Supreme Court Decides Wayfair Online Sales Tax Case

The Supreme Court rules against Wayfair and other online retailers and overturns ban on the collection of online sales taxes. Jenny Kane  AP

The Supreme Court rules against Wayfair and other online retailers and overturns ban on the collection of online sales taxes. Jenny Kane AP

This went against a 1967 Supreme Court ruling, but to be fair, that ruling was based on mail-order retailers, and the basis of the court's ruling was essentially "Look, it's not like people are buying everything through the mail!"

The high court has said for more than 50 years in various rulings that states can not collect taxes from sellers without a "physical presence" in those states.

With this ruling look for more states and local governments to push for taxes on online physical and digital sales. The cases the court overturned said that if a business was shipping a customer's purchase to a state where the business didn't have a physical presence such as a warehouse or office, the business didn't have to collect the state's sales tax. They added that the lack of sales tax was leading to "significant revenue losses", especially in states where a lack of income tax didn't give them many alternatives. The court justices include: (seated, from left): Associate Justices Ruth Bader Ginsburg and Anthony M. Kennedy, Chief Justice of the U.S. John G. Roberts, Associate Justices Clarence Thomas and Stephen Breyer. That's because they typically have a physical store in whatever state the purchase is being shipped to.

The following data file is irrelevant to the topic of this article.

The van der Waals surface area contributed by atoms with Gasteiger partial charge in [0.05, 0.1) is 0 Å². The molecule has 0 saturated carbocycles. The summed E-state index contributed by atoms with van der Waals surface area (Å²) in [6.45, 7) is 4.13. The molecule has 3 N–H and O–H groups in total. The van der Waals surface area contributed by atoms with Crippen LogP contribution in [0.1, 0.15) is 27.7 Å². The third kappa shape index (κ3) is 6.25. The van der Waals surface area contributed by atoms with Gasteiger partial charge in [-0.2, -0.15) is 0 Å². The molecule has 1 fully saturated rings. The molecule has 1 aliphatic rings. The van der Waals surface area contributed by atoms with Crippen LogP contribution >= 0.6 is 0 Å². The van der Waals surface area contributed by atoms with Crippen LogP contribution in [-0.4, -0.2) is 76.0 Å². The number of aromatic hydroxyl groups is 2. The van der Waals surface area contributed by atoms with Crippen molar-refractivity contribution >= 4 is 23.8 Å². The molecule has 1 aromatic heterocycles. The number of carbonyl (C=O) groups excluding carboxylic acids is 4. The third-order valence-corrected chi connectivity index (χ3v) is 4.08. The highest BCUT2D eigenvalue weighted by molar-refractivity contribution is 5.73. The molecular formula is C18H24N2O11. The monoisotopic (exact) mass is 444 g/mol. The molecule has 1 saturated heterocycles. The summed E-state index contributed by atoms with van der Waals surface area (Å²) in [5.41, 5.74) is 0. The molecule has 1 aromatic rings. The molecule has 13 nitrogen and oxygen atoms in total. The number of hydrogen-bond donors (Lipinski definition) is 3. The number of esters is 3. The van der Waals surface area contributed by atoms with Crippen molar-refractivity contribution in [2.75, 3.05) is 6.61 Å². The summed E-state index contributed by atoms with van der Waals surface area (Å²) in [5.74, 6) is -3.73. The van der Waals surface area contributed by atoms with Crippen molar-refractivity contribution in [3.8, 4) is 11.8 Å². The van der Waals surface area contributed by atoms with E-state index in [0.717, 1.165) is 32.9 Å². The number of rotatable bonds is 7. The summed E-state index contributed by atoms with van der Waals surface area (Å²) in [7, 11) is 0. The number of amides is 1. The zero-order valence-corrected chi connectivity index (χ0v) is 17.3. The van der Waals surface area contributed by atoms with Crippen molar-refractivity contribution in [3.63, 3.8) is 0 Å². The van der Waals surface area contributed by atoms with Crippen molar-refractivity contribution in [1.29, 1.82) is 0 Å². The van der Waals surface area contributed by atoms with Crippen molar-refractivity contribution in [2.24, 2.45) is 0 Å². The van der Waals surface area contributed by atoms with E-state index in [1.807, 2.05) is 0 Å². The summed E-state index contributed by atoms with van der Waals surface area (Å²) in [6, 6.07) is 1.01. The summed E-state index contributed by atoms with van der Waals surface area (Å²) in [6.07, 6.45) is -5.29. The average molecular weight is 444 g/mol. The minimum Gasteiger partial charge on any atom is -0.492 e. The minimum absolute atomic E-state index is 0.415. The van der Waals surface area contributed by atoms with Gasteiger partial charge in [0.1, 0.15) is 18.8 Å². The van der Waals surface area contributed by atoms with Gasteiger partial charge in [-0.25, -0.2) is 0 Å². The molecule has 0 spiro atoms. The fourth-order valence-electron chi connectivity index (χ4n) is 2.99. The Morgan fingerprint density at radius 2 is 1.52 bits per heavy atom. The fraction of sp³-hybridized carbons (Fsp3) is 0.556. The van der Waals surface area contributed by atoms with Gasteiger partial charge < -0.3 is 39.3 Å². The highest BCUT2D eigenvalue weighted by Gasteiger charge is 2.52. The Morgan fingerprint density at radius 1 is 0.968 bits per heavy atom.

Amazon has been collecting sales taxes in all states that have the tax since April 2017 and in many states - including Texas - much earlier.

Only five states do not have a state-wide sales tax: Alaska, Delaware, Montana, New Hampshire, and Oregon.


Attention shoppers: If you've been avoiding sales taxes online by shopping with retailers who don't have a physical presence in your state, that will be changing soon. Retailer eBay warned that taxing Internet sales would place "crushing burdens on small online businesses, causing many to curtail operations and damaging the national economy".

The case the court ruled in has to do with a law passed by South Dakota in 2016. Lawmakers in the state, which has no income tax, passed a law created to directly challenge the Supreme Court's 1992 decision. But half of Amazon's sales are from third-party Marketplace sellers, who for the most part don't collect sales taxes.

Chicago was one of the first areas to impose a so-called Netflix tax but other states and towns have started to tax streaming and video services.

South Dakota has estimated that it could take in up to $50 million a year in additional revenue with these taxes being collected.

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